Neurogenic stuttering may not be as rare as previously reported
MedWire News: Approximately 5% of individuals who have a stroke develop neurogenic stuttering, new research shows.
Six months following their stroke, approximately 2.5% of these patients are still stuttering, say the researchers.
"Our data do not confirm the commonly held view that neurogenic stuttering is a 'rare' speech disorder, at least among stroke patients," conclude Catherine Theys (Katholieke Universiteit Leuven, Belgium) and colleagues in the Journal of Communication Disorders.
Neurogenic stuttering is an acquired speech disorder that occurs after a neurological disease or insult. It frequently occurs in adulthood and differs from developmental stuttering which begins in childhood.
Neurogenic stuttering is typically characterized by involuntary repetitions or prolongations that are not the result of language formation or psychiatric disorders.
Strokes often result in speech-language problems, with aphasia occurring in approximately 17% to 38% of patients following stroke. In addition, dysarthria is present in 8% to 30% of stroke patients.
To date, however, there are limited data available highlighting the incidence of neurogenic stuttering following stroke.
In the present study, Theys and colleagues assessed the incidence of the speech disorder in a large cohort of 319 patients who had recently had a stroke. The majority had an ischemic stroke.
In all, 149 patients were female and the mean age of all participants was 71 years old. A total of 17 patients met the clinical criteria for the presence of neurogenic stuttering (5.3%) during the year-long study.
Eight patients developed neurogenic stuttering that persisted for more than six months following the initial stroke, an incidence rate of 2.5%.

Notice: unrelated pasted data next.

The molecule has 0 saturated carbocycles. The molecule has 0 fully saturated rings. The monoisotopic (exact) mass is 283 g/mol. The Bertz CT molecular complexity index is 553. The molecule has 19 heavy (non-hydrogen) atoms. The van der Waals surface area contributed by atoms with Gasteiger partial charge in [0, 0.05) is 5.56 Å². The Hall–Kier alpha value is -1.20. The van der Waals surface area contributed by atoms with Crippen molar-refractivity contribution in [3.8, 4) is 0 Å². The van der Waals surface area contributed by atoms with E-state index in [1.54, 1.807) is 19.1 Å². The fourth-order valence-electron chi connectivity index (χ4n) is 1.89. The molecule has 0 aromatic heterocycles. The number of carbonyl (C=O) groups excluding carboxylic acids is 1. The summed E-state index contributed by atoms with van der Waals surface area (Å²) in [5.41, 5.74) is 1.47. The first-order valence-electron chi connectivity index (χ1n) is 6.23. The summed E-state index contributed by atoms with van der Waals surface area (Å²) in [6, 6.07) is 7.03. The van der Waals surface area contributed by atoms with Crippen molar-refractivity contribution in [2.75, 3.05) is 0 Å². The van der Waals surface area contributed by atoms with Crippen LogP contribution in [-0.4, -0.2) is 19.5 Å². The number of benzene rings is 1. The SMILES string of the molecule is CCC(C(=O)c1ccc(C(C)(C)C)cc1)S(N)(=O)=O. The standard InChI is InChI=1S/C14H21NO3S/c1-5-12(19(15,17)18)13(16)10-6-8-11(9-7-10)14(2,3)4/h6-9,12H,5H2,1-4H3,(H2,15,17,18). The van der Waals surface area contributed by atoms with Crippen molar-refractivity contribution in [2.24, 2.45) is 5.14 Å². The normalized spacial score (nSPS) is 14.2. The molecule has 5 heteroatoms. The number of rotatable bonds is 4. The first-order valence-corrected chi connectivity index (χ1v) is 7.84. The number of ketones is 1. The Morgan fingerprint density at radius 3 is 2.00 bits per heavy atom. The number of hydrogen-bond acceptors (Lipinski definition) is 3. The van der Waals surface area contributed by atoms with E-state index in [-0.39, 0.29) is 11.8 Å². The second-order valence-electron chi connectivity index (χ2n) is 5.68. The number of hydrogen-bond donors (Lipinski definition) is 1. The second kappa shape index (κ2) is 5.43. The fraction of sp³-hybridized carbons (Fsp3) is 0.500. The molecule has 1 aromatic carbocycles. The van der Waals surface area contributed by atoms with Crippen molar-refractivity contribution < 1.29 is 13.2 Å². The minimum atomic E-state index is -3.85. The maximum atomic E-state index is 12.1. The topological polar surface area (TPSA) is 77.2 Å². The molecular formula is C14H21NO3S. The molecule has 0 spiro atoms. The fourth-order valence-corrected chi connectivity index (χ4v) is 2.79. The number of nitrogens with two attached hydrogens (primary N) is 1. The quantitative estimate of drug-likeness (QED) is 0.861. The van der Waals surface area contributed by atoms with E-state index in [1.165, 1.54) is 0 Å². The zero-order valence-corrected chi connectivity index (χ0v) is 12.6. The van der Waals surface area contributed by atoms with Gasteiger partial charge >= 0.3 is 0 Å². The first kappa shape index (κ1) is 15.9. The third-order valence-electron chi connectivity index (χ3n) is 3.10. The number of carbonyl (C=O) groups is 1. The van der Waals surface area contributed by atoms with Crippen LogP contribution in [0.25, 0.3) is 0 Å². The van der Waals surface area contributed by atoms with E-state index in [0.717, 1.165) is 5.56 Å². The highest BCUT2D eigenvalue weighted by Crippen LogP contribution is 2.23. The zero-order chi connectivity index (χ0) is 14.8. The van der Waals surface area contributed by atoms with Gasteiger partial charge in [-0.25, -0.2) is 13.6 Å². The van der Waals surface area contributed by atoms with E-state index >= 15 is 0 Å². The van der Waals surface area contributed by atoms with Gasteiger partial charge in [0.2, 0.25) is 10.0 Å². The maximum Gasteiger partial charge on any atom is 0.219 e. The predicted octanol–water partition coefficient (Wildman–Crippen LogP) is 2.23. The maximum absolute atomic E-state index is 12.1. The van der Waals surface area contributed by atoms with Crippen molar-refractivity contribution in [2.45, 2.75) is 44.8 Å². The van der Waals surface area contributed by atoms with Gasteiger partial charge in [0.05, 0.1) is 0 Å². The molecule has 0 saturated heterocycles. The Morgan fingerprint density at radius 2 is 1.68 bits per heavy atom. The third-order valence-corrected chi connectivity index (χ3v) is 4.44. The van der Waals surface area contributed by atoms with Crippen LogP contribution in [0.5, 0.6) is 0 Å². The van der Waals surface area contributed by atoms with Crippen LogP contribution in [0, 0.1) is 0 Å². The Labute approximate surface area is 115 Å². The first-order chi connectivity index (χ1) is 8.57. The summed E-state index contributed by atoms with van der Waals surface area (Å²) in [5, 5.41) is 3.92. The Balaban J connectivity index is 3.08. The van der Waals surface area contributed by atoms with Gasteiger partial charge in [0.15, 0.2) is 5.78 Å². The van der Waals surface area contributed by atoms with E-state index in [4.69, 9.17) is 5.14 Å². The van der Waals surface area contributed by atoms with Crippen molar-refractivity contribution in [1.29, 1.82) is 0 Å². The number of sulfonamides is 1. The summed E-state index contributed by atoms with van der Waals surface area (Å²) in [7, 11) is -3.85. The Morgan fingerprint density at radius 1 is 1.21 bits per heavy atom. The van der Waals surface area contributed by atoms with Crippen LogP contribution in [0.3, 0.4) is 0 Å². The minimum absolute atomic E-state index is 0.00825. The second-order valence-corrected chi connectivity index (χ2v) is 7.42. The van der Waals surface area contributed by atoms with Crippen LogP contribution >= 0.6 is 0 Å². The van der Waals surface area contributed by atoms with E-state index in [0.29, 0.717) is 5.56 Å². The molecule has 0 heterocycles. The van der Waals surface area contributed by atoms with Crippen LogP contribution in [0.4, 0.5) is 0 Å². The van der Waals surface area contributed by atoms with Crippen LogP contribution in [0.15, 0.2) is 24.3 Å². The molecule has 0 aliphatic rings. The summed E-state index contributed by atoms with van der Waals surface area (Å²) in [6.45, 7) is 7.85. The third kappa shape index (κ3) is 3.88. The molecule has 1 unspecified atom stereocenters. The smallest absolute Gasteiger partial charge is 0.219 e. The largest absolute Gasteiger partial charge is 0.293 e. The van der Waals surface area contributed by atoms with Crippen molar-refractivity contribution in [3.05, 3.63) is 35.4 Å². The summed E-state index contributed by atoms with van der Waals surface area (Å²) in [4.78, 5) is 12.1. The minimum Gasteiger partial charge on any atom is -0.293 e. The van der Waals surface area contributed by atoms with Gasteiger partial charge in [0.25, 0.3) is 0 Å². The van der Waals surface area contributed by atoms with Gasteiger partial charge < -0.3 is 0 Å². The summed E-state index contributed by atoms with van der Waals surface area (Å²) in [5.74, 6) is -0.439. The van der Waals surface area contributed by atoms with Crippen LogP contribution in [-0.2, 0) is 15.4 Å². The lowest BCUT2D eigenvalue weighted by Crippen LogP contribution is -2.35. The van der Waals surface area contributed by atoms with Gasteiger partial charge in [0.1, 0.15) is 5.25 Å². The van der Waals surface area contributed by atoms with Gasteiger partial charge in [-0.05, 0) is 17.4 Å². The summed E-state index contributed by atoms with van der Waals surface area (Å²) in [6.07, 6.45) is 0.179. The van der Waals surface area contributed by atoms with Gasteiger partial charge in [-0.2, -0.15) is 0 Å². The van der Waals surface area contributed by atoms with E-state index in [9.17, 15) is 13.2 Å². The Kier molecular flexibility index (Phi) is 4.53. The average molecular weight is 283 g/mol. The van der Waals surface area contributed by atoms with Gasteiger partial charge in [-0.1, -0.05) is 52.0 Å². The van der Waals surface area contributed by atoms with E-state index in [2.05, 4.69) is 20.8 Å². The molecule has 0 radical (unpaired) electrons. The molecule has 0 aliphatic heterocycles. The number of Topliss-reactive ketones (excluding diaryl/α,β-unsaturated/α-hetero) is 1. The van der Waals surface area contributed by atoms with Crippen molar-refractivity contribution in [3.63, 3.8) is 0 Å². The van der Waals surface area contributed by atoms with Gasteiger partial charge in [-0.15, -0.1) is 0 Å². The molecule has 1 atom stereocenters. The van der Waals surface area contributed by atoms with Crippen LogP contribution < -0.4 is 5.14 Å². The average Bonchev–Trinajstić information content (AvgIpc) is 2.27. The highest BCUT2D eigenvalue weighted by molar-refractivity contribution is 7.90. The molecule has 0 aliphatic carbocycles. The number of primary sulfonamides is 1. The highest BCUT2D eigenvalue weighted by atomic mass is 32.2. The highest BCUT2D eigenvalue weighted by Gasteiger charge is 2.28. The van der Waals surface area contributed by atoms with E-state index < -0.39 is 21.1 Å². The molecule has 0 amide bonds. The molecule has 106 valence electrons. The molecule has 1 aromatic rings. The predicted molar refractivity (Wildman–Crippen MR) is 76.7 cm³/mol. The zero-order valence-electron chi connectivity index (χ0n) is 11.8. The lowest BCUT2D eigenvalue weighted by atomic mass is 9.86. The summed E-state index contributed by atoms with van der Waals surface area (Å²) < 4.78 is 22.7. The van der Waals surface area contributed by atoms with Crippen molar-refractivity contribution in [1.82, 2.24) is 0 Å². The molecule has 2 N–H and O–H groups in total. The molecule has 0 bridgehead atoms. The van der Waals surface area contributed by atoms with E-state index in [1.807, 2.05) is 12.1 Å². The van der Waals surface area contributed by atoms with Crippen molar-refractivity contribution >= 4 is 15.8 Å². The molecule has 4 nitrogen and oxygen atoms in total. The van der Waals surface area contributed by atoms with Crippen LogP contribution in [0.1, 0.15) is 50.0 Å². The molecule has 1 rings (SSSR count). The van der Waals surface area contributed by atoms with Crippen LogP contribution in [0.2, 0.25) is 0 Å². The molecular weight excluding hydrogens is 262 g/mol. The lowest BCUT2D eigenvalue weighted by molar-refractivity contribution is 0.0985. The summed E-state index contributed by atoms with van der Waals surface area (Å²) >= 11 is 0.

The frequency of stuttering varied during conversations, ranging from less than 1%, to nearly 20%, of syllables, according to the researchers.
All patients who developed the speech disorder had been diagnosed with an ischemic stroke. Based on magnetic resonance imaging or computed tomography imaging, 15 of the patients had cerebral lesions and two presented with a lesion in the cerebellum.
In an assessment of co-occurring speech, language, and cognitive disorders, the researchers report that nine of the 17 neurogenic stuttering patients were also diagnosed with dysarthria, five were diagnosed with cognitive problems, and two had apraxia of speech.
"Neurogenic stuttering following stroke is often reported to co-occur with disorders such as aphasia, apraxia of speech, and dysarthria," according to Theys and colleagues.
"This co-occurrence might hamper the diagnosis of neurogenic stuttering as the dysfluencies can be attributed to the presence of these other disorders," they add.
In the present study, there was a positive relationship between the number of co-occurring disorders and stuttering frequency, concludes the team.
By MedWire Reporters